High TSH but normal T4?: Hi, My husband had... - Thyroid UK

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High TSH but normal T4?

KT77 profile image


My husband had thyroid test done by his GP

TSH 5.9 (0.27-4.2)

T4 17.9 (12-22)

T3 wasn't done. The GP said they will keep an eye on it but didn't give him any medication. He is very tired all the time. I want him to go back and ask for medication as I'm sure he is hypo. Just want to ask why is T4 in a healthy range while TSH so high? Any thoughts?

Thank you

10 Replies

Could be a conversion problem - low T3. Were his antibodies tested?

KT77 profile image
KT77 in reply to greygoose

No antibodies test. Just the t4. I'm going to buy Medichecks test and get him tested and see what comes up. Thank you.

greygoose profile image
greygoose in reply to KT77

Yes, that's best. :)

He needs to get both thyroid antibodies checked so he can exclude autoimmune thyroiditis, companies like Medichecks and Blue Horizon offer postal finger-prick tests which are reliable. The antibody tests should include Free T3 as well.

I have the same results as your husband but my antibodies are normal. A private endocrinologist told me it was likely to be subacute/transient thyroiditis which is thought to be caused by a temporary viral or bacterial illness. He said the thyroid results will sometimes return to normal after the body fights off the illness. He said some people do remain hypothyroid permanently and they are welcome to try levothyroxine medication to see if they feel better.

My NHS GP was confused as my TSH was 6.3 but Free T4 appeared normal. He has referred me to an NHS endocrinologist who I have yet to see. When I finally see the NHS endocrinologist, I am going to ask to trial levothyroxine.

If I can give you some further advice, only have the thyroid bloods tested in the morning around 8 or 9 am, that is when the TSH is highest. In the afternoon, TSH drops quite a bit and your husband's results would probably be within range at that point.

Unfortunately for me, I had a private doctor pressured me to have blood taken after a consultation at 7:30 PM, my TSH had dropped to 3.1 and he recommended against treatment based on that result.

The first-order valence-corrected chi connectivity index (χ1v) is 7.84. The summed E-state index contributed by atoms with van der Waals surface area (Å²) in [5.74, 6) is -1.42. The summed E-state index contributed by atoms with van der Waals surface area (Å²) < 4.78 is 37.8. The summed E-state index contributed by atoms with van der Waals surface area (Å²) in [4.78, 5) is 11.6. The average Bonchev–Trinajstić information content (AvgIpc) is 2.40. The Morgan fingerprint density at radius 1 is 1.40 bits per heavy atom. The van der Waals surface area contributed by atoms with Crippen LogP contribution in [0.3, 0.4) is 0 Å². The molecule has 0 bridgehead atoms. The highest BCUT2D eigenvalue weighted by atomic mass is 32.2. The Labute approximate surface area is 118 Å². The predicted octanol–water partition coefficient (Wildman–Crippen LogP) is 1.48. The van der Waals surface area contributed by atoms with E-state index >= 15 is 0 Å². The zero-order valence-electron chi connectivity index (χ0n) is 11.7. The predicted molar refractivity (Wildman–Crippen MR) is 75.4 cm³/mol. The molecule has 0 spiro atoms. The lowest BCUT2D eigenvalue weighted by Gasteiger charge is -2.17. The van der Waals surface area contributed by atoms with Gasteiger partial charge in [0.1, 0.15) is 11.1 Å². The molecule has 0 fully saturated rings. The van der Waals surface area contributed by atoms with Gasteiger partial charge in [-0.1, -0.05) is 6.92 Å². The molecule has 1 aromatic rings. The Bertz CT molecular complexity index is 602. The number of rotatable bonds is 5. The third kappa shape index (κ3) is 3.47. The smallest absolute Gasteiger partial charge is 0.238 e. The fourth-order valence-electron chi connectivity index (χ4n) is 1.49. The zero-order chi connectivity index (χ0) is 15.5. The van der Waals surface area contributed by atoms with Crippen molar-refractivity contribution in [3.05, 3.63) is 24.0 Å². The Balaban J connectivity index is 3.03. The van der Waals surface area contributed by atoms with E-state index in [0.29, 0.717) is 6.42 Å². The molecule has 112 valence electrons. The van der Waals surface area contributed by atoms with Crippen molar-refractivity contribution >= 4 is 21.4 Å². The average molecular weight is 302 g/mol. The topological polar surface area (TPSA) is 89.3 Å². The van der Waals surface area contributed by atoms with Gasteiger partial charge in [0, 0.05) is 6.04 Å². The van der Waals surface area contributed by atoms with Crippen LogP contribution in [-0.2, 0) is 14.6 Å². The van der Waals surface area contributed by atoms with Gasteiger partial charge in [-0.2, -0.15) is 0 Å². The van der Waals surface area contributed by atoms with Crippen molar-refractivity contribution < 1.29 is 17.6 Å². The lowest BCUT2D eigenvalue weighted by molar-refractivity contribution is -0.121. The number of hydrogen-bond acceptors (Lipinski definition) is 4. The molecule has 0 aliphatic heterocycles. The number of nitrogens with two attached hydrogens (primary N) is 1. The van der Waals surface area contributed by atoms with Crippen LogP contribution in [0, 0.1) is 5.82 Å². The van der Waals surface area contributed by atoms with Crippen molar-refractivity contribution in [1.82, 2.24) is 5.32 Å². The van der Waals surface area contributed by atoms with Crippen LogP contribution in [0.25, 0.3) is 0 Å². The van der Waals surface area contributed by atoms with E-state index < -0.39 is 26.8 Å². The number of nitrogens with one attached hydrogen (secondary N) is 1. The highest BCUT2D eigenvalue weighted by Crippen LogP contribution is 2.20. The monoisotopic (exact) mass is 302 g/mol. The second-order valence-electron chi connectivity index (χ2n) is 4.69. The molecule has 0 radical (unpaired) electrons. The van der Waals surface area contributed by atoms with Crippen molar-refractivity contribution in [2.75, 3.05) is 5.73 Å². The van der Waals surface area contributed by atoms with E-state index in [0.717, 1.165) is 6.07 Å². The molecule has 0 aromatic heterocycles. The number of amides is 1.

Regarding your husband's situation, you need to ask the GP how long he intends to monitor the thyroid for before accepting that your husband is hypothyroid. I've heard that GP's like to see an elevated TSH over a 6 month period before they'll treat it. Their concern is the TSH may be the result of a temporary illness.

KT77 profile image
KT77 in reply to SimonA87

She did the test back in March this year. He goes to see her regularly to check up on his blood pressure but she hasn't repeated the test since March. I'm going to get medichecks thyroid test and see if anything comes up with T3 or antibodies and if it does will send him back to her with the results. Thank you for your reply. I didn't know TSH can get high temporarily - interesting.

SmallBlueThing profile image
SmallBlueThing in reply to KT77

Get him to ask for regular NHS thyroid tests, say every three months. Booked well in advance, it should be easy to get an appointment at the same time (earlyish in the morning), each time.


shaws profile image
shawsAdministrator in reply to KT77

Remember the blood tests has to be at the very earliest possible, fasting (he can drink water) and if he was on levo he'd allow a gap of 24 hours between last dose and test.

TSH is highest earliest a.m. and drops throughout the day which could mean the difference between being diagnosed or not.

Raised blood pressure can be a Hypo symptom. Also test B12 - folate - Ferritin - VitD - all are often low when hypo and can make you feel rotten.

shaws profile image

In other countries we would be diagnosed if TSH was over 3 but in the UK, the criteria is that the TSH has to reach 10. I think whoever thought up this number must have been suffering with hypo as it just doesn't make sense, especially when your husband's TSH is above the top range.

good dr bec he is right.....

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